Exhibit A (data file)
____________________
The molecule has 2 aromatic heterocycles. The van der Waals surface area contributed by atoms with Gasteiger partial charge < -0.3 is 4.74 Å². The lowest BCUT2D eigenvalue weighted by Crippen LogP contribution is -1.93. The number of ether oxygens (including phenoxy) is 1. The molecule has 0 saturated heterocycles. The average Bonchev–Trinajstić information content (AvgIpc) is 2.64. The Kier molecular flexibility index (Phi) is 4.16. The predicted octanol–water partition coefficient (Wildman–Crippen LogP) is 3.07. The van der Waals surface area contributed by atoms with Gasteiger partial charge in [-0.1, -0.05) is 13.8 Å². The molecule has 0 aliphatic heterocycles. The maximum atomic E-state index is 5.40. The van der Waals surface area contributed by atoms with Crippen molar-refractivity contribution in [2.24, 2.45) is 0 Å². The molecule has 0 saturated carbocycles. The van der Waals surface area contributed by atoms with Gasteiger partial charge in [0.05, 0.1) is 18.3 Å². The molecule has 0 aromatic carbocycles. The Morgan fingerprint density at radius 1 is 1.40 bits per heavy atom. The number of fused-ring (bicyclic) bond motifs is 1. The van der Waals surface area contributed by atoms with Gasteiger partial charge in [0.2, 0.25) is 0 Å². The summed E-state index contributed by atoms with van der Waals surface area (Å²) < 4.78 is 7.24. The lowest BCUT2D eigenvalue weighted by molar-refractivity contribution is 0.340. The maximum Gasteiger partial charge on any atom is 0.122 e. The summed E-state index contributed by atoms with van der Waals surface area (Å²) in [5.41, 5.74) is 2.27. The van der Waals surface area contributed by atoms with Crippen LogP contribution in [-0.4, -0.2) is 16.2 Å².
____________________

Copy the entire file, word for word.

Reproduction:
The molecule has 2 aromatic heterocycles. The van der Waals surface area contributed by atoms with Gasteiger partial charge < -0.3 is 4.74 Å². The lowest BCUT2D eigenvalue weighted by Crippen LogP contribution is -1.93. The number of ether oxygens (including phenoxy) is 1. The molecule has 0 saturated heterocycles. The average Bonchev–Trinajstić information content (AvgIpc) is 2.64. The Kier molecular flexibility index (Phi) is 4.16. The predicted octanol–water partition coefficient (Wildman–Crippen LogP) is 3.07. The van der Waals surface area contributed by atoms with Gasteiger partial charge in [-0.1, -0.05) is 13.8 Å². The molecule has 0 aliphatic heterocycles. The maximum atomic E-state index is 5.40. The van der Waals surface area contributed by atoms with Crippen molar-refractivity contribution in [2.24, 2.45) is 0 Å². The molecule has 0 saturated carbocycles. The van der Waals surface area contributed by atoms with Gasteiger partial charge in [0.05, 0.1) is 18.3 Å². The molecule has 0 aromatic carbocycles. The Morgan fingerprint density at radius 1 is 1.40 bits per heavy atom. The number of fused-ring (bicyclic) bond motifs is 1. The van der Waals surface area contributed by atoms with Gasteiger partial charge in [0.2, 0.25) is 0 Å². The summed E-state index contributed by atoms with van der Waals surface area (Å²) < 4.78 is 7.24. The lowest BCUT2D eigenvalue weighted by molar-refractivity contribution is 0.340. The maximum Gasteiger partial charge on any atom is 0.122 e. The summed E-state index contributed by atoms with van der Waals surface area (Å²) in [5.41, 5.74) is 2.27. The van der Waals surface area contributed by atoms with Crippen LogP contribution in [-0.4, -0.2) is 16.2 Å².